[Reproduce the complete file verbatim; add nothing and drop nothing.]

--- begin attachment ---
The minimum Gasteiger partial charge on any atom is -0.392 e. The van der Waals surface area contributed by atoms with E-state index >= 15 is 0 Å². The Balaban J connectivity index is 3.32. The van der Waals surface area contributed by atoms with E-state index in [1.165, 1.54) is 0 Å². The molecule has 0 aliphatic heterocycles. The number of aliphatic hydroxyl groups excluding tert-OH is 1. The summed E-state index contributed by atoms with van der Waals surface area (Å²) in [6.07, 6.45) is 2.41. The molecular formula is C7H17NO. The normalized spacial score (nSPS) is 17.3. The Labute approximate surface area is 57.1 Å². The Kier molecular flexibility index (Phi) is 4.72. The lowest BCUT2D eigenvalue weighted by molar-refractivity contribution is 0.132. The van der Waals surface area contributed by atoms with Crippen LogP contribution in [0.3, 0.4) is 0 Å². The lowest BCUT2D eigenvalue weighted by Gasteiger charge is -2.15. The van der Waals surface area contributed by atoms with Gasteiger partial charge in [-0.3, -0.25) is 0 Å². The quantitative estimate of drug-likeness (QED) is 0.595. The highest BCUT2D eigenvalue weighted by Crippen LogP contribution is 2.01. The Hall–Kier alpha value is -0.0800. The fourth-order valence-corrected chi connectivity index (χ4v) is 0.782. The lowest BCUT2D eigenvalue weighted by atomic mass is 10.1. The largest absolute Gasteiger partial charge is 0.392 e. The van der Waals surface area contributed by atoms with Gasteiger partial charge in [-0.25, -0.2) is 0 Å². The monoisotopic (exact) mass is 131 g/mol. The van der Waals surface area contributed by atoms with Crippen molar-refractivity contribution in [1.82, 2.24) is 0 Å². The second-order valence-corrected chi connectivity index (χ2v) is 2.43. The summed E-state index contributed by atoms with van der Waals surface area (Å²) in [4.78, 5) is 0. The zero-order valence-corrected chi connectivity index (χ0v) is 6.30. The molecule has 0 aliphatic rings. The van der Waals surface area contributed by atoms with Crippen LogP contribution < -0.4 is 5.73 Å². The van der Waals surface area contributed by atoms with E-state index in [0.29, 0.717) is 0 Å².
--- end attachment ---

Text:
The minimum Gasteiger partial charge on any atom is -0.392 e. The van der Waals surface area contributed by atoms with E-state index >= 15 is 0 Å². The Balaban J connectivity index is 3.32. The van der Waals surface area contributed by atoms with E-state index in [1.165, 1.54) is 0 Å². The molecule has 0 aliphatic heterocycles. The number of aliphatic hydroxyl groups excluding tert-OH is 1. The summed E-state index contributed by atoms with van der Waals surface area (Å²) in [6.07, 6.45) is 2.41. The molecular formula is C7H17NO. The normalized spacial score (nSPS) is 17.3. The Labute approximate surface area is 57.1 Å². The Kier molecular flexibility index (Phi) is 4.72. The lowest BCUT2D eigenvalue weighted by molar-refractivity contribution is 0.132. The van der Waals surface area contributed by atoms with Crippen LogP contribution in [0.3, 0.4) is 0 Å². The lowest BCUT2D eigenvalue weighted by Gasteiger charge is -2.15. The van der Waals surface area contributed by atoms with Gasteiger partial charge in [-0.3, -0.25) is 0 Å². The quantitative estimate of drug-likeness (QED) is 0.595. The highest BCUT2D eigenvalue weighted by Crippen LogP contribution is 2.01. The Hall–Kier alpha value is -0.0800. The fourth-order valence-corrected chi connectivity index (χ4v) is 0.782. The lowest BCUT2D eigenvalue weighted by atomic mass is 10.1. The largest absolute Gasteiger partial charge is 0.392 e. The van der Waals surface area contributed by atoms with Gasteiger partial charge in [-0.25, -0.2) is 0 Å². The monoisotopic (exact) mass is 131 g/mol. The van der Waals surface area contributed by atoms with Crippen molar-refractivity contribution in [1.82, 2.24) is 0 Å². The second-order valence-corrected chi connectivity index (χ2v) is 2.43. The summed E-state index contributed by atoms with van der Waals surface area (Å²) in [4.78, 5) is 0. The zero-order valence-corrected chi connectivity index (χ0v) is 6.30. The molecule has 0 aliphatic rings. The van der Waals surface area contributed by atoms with Crippen LogP contribution < -0.4 is 5.73 Å². The van der Waals surface area contributed by atoms with E-state index in [0.29, 0.717) is 0 Å².